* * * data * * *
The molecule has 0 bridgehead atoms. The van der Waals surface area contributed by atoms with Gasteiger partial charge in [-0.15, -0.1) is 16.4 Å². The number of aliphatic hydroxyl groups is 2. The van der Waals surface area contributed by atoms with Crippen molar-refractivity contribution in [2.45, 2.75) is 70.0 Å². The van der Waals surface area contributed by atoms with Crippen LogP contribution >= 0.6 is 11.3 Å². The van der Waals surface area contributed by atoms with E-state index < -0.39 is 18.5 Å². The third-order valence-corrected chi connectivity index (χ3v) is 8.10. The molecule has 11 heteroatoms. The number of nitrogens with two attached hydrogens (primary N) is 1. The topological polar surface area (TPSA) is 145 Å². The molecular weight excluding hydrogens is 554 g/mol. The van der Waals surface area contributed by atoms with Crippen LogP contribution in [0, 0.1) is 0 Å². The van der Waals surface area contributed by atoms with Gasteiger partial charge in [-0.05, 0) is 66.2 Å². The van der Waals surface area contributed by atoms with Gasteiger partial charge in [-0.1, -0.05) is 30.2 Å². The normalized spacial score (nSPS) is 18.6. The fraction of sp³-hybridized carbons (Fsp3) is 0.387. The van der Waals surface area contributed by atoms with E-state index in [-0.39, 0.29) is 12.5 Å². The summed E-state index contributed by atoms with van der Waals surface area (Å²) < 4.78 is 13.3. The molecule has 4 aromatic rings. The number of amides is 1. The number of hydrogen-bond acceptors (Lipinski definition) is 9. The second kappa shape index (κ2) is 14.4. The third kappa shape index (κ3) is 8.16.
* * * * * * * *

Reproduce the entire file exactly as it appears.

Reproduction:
The molecule has 0 bridgehead atoms. The van der Waals surface area contributed by atoms with Gasteiger partial charge in [-0.15, -0.1) is 16.4 Å². The number of aliphatic hydroxyl groups is 2. The van der Waals surface area contributed by atoms with Crippen molar-refractivity contribution in [2.45, 2.75) is 70.0 Å². The van der Waals surface area contributed by atoms with Crippen LogP contribution >= 0.6 is 11.3 Å². The van der Waals surface area contributed by atoms with E-state index < -0.39 is 18.5 Å². The third-order valence-corrected chi connectivity index (χ3v) is 8.10. The molecule has 11 heteroatoms. The number of nitrogens with two attached hydrogens (primary N) is 1. The topological polar surface area (TPSA) is 145 Å². The molecular weight excluding hydrogens is 554 g/mol. The van der Waals surface area contributed by atoms with Crippen LogP contribution in [0, 0.1) is 0 Å². The van der Waals surface area contributed by atoms with Gasteiger partial charge in [-0.05, 0) is 66.2 Å². The van der Waals surface area contributed by atoms with Gasteiger partial charge in [-0.1, -0.05) is 30.2 Å². The normalized spacial score (nSPS) is 18.6. The fraction of sp³-hybridized carbons (Fsp3) is 0.387. The van der Waals surface area contributed by atoms with E-state index in [-0.39, 0.29) is 12.5 Å². The summed E-state index contributed by atoms with van der Waals surface area (Å²) < 4.78 is 13.3. The molecule has 4 aromatic rings. The number of amides is 1. The number of hydrogen-bond acceptors (Lipinski definition) is 9. The second kappa shape index (κ2) is 14.4. The third kappa shape index (κ3) is 8.16.